It’s taken me quite a while to board the ground turkey train. Even as a healthy eater, ground turkey just never appealed to me in the slightest. I’m not even all that crazy about the big roasted bird, so it makes sense that I wouldn’t go gaga over a ground version. Plus, ground sirloin is lean and tasty, so why bother?
Well, originally? Largely because of money. Calorie-wise, most ground turkey is similar to ground sirloin, especially if you’re using “ground turkey” vs. “ground turkey breast.” It’s true that you should limit your red meat, but you don’t need to stay away from it altogether. But when it comes to cost? Well, since we started buying organic/grass fed/humanely treated animal meat, ground turkey is just a lot cheaper than ground sirloin or lean ground beef. So, while we still purchase red meat, we’ve reduced it a bit in lieu of things like ground turkey and turkey sausage.
The good news is I’ve learned how to use ground turkey pretty well, which is to say it’s more of a blank canvas than anything, sort of like chicken breasts. As long as you use great tasting ingredients, the turkey will be pretty great tasting, too. And in my mind, you can never go wrong with anything pesto flavored. I’ve been wanting to make turkey pesto meatballs for a while, but it finally happened recently when I had some extra basil to use up. I doctored up my standard meatball recipe, and it turned out wonderfully. I can honestly say I didn’t miss the beef at all and Tom commented both at dinner and the following day, after eating leftovers for lunch, how great the meal was. Zachary for his part also ate 3 meatballs, so I’d say it was a winning dish all around.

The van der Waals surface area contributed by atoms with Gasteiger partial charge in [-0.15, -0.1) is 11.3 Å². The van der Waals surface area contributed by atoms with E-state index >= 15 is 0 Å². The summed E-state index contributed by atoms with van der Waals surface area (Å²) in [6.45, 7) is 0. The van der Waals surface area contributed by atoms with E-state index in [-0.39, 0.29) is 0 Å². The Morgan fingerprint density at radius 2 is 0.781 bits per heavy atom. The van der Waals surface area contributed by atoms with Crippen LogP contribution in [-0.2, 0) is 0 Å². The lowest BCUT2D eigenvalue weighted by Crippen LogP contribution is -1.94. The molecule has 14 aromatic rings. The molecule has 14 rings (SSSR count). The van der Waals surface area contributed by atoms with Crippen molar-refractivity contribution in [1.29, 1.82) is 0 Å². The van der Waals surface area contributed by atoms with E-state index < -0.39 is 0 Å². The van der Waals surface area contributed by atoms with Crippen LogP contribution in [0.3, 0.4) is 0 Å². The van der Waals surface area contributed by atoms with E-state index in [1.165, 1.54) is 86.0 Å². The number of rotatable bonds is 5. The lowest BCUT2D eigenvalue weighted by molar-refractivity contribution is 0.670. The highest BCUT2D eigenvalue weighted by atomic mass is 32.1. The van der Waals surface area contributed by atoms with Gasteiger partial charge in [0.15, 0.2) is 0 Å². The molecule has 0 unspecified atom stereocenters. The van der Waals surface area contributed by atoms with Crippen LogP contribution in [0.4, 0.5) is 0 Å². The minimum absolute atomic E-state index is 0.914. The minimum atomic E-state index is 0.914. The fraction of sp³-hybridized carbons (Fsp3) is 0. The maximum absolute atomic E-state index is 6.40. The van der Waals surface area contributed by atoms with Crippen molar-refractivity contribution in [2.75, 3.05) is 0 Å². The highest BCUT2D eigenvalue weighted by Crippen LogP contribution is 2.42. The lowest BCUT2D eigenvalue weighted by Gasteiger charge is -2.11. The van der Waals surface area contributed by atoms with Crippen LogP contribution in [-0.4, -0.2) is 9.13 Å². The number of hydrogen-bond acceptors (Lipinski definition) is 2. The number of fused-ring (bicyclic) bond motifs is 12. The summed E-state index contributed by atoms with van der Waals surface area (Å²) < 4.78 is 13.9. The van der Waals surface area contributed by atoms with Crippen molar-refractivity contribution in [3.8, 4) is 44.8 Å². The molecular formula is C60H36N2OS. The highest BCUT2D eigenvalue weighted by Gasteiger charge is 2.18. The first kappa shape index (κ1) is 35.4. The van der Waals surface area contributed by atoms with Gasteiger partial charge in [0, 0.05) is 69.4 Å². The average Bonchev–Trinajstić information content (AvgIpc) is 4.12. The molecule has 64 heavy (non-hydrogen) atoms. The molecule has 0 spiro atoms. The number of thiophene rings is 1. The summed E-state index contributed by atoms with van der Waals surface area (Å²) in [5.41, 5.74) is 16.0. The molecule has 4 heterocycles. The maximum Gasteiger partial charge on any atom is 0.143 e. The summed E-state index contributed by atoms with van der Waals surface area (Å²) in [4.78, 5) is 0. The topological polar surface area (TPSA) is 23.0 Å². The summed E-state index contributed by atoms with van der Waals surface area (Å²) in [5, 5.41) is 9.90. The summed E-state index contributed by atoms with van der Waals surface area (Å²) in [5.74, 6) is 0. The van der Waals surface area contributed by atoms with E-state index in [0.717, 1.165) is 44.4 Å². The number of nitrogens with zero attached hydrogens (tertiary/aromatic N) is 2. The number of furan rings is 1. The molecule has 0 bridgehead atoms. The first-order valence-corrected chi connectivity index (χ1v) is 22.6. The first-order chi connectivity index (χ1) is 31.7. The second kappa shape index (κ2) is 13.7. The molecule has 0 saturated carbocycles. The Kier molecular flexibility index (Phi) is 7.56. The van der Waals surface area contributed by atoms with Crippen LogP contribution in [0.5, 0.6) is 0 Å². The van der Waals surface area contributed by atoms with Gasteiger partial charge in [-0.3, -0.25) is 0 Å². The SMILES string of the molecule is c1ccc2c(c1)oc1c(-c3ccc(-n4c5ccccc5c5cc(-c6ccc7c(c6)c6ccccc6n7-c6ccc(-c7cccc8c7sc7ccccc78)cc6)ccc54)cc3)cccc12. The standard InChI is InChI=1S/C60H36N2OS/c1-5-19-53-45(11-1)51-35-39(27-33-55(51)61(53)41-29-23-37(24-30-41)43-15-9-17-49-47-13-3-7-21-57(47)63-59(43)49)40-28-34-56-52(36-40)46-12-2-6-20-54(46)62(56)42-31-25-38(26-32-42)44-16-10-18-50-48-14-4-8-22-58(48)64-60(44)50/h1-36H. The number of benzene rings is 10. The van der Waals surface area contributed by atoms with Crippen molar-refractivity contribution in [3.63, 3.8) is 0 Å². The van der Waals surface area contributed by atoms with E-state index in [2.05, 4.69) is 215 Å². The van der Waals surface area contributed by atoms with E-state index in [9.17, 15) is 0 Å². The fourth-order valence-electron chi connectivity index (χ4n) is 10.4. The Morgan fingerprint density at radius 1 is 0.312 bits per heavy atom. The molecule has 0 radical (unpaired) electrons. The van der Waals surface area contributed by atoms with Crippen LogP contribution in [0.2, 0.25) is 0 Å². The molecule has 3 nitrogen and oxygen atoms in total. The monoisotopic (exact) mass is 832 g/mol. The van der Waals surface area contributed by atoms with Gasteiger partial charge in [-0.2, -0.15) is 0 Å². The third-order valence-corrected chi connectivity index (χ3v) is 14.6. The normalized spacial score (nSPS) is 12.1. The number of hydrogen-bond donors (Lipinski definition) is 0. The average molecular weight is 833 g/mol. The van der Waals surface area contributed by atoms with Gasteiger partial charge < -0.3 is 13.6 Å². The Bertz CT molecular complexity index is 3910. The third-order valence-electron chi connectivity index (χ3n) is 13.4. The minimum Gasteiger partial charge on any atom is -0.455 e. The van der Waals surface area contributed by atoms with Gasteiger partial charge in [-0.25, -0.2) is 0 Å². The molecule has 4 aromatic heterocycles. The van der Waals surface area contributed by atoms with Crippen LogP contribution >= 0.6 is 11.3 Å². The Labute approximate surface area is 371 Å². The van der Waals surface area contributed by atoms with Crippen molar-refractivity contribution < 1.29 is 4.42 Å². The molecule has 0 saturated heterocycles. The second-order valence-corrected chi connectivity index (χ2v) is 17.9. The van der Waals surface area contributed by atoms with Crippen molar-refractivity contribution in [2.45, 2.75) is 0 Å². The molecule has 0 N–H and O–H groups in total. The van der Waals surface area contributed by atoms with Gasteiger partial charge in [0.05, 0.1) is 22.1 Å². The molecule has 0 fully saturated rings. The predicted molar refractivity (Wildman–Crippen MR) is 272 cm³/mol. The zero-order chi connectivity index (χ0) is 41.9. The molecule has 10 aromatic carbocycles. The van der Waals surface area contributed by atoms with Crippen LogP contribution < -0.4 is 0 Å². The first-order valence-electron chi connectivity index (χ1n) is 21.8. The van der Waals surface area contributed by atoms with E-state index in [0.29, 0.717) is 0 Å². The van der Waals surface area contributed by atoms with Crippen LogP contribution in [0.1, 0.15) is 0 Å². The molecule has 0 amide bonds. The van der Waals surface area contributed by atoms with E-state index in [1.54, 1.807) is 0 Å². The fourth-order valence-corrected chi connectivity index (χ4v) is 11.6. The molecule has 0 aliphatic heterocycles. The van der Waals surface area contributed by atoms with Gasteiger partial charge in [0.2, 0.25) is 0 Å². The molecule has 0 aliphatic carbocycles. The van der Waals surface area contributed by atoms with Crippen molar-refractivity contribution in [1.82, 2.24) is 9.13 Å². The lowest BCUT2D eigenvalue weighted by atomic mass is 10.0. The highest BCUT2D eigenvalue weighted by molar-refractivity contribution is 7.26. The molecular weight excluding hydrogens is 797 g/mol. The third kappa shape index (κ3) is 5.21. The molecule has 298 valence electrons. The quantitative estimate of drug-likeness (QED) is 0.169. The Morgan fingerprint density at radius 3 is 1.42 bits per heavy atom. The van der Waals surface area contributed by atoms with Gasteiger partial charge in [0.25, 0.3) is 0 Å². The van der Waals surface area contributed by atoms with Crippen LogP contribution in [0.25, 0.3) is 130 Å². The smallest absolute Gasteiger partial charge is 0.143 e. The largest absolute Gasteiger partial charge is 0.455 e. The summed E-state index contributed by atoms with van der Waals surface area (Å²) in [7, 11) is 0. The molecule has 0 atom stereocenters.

Spaghetti and Turkey-Pesto Meatballs
1/3 cup breadcrumbs
1/4 cup milk
1.5 Tbsp. pine nuts
2 cloves garlic, chopped
1 cup packed fresh basil (about 1 oz.)
4 tsp. olive oil, divided
1/3 cup finely diced onion
1 lb. ground turkey
1 tsp. salt
ground black pepper
1 egg, lightly beaten
1/4 cup Parmesan or Romano cheese
1 Tbsp. olive oil
1 small onion, diced
2 cloves garlic, minced
1/4 tsp. crushed red pepper flakes
1 Tbsp. balsamic vinegar
2 cups canned crushed tomatoes
1/3 cup beef broth, chicken broth, or water
1/2 tsp. oregano
salt and pepper to taste
fresh basil, optional
8-10 oz. dry whole wheat spaghetti
To make the meatballs: Preheat the oven to 375. Place the breadcrumbs in a medium bowl and pour the milk over the top. Allow the breadcrumbs to soak as you prepare the next steps. In a small skillet over medium heat, toast the pine nuts, stirring until golden brown and fragrant. Cool slightly and place in food processor. To the food processor, add the garlic, basil, and 2 tsp. oil. Pulse until well blended.
Heat the oil in a skillet (I just use the same one I used to toast the pine nuts) and add the onion, cooking until translucent. Cool slightly.
To the breadcrumb mixture, add the turkey, salt, pepper, egg, cheese, onions, and basil mixture. Mix until just incorporated, being sure not to overmix. Form the mixture into meatballs and place on a baking sheet (I like to line with foil for easier cleanup). Bake until nearly cooked through, about 10 minutes for 1″ meatballs.
To make the sauce: Heat a large skillet over medium heat, and add the oil. Stir in the onion and cook until translucent. Add the garlic and crushed red pepper, stirring until fragrant, about 1 minute. Deglaze the pan with the balsamic vinegar, scraping to remove any browned bits from the pan and allowing the vinegar to become absorbed. Add the crushed tomatoes, broth/water, oregano, and salt and pepper to taste. Simmer over low heat as the pasta and meatballs cook.
Meanwhile, bring a large pot of water to a boil. Add salt and the pasta and cool until al dente.
Remove the meatballs from the baking sheet and place them in the sauce. Cover and continue to simmer until meatballs are thoroughly cooked and pasta is ready. Serve the sauce and meatballs over the cooked pasta, topping with additional fresh basil, if desired.